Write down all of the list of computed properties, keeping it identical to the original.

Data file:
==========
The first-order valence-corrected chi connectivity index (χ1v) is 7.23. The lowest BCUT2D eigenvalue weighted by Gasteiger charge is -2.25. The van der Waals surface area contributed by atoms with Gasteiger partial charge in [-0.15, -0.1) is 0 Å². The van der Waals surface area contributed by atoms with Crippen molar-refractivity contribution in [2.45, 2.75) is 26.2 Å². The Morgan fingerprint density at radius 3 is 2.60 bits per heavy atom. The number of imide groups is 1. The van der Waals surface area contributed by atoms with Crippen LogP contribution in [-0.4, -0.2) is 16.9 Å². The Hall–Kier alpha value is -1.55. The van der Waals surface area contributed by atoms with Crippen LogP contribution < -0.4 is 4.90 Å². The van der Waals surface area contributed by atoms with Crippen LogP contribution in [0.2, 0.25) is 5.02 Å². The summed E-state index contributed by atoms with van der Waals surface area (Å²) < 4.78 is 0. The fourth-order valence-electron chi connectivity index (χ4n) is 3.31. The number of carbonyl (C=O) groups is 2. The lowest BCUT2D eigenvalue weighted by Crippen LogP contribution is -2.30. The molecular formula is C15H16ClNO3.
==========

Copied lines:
The first-order valence-corrected chi connectivity index (χ1v) is 7.23. The lowest BCUT2D eigenvalue weighted by Gasteiger charge is -2.25. The van der Waals surface area contributed by atoms with Gasteiger partial charge in [-0.15, -0.1) is 0 Å². The van der Waals surface area contributed by atoms with Crippen molar-refractivity contribution in [2.45, 2.75) is 26.2 Å². The Morgan fingerprint density at radius 3 is 2.60 bits per heavy atom. The number of imide groups is 1. The van der Waals surface area contributed by atoms with Crippen LogP contribution in [-0.4, -0.2) is 16.9 Å². The Hall–Kier alpha value is -1.55. The van der Waals surface area contributed by atoms with Crippen LogP contribution < -0.4 is 4.90 Å². The van der Waals surface area contributed by atoms with Crippen LogP contribution in [0.2, 0.25) is 5.02 Å². The summed E-state index contributed by atoms with van der Waals surface area (Å²) < 4.78 is 0. The fourth-order valence-electron chi connectivity index (χ4n) is 3.31. The number of carbonyl (C=O) groups is 2. The lowest BCUT2D eigenvalue weighted by Crippen LogP contribution is -2.30. The molecular formula is C15H16ClNO3.